Eat this, don't eat that. Exercise this way, and don't smoke that. Live here not there, and sleep this much. It will all be worth it when we don't get cancer, right? Think again — new research suggests that most cancer is caused by bad luck, not life choices, so cross your fingers. Though lifestyle factors do matter in determining your cancer risk (and some matter more than others), put together lifestyle seems to play a lesser part in cancer development than random gene mutations.
Researchers from Johns Hopkins University, whose findings were recently published in Science, wondered why some types of tissues became the site of cancer in humans so much more often than others. They crunched the numbers (from known rates of cell division in tissues, and American cancer statistics) and learned that cancer is strongly correlated with the number of times cells divide in a given type of tissue over the course of a lifetime. Every time the cells divide, they re-introduce the possibility of pernicious and random mutations occurring, like those that cause ordinary tissues to grow wildly into malignant tumors.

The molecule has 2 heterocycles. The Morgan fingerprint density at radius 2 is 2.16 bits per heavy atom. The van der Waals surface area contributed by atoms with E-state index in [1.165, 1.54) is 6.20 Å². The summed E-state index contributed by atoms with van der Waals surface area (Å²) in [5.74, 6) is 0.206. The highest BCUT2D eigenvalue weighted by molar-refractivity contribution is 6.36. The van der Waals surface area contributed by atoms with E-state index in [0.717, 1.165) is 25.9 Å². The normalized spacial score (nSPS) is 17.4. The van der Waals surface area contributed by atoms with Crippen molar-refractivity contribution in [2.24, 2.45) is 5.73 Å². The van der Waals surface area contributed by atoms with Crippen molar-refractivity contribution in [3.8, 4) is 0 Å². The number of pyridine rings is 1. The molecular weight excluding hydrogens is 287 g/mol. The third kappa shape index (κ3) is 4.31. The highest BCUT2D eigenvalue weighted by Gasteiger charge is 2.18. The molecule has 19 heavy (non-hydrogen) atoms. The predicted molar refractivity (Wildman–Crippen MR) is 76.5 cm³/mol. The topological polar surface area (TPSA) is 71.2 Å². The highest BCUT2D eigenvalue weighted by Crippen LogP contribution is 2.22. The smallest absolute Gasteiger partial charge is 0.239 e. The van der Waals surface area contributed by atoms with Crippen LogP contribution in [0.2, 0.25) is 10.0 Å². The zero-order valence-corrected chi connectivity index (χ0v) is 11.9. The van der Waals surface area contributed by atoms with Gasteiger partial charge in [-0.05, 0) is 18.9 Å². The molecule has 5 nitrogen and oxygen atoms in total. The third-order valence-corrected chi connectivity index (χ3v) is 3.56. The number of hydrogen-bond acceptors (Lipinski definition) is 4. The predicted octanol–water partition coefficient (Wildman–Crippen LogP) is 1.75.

This strong correlation leaves some room for other explanatory factors, like lifestyle choices, but not as much as you might have previously believed — only about one third of the risk comes from anything other than tissue characteristics. While it's still not a good idea to smoke, for instance, it may be strangely comforting to know that much of the cancer risk is out of our hands. These findings also imply that we shouldn't "shame" cancer victims as much as we might be tempted to, because it's fairly likely that their fast food diet or occasional cigarette wasn't actually the most important contributing factor to their disease. It might have been plain old bad luck.
The research comes on the heels of a controversial claim one UK doctor recently argued that cancer may even be the best way to die. You need the tissues in your body to regenerate themselves to prevent the damage of aging, even if sometimes that regeneration process goes wrong and ends up doing more harm than good. At least if you get cancer, you have some time to come to terms with your life, say goodbye to loved ones, and ease the transition into death with palliative medications, right?
Last year, my grandmother died following not one but two broken hips, and my dad's friend died of esophageal cancer. Grandma endured over a month of expensive and painful surgery, futile physical therapy, and near-unconsciousness in critical care. My dad's friend was shocked by his cancer diagnosis because he lived a healthy life, but then he had a few more OK weeks at home and died peacefully within one hour of arriving at a hospice. Although living forever would obviously be best, it's hard to say whether the bad luck of cancer later in life is truly worse than the nearly certain brutalities of aging.
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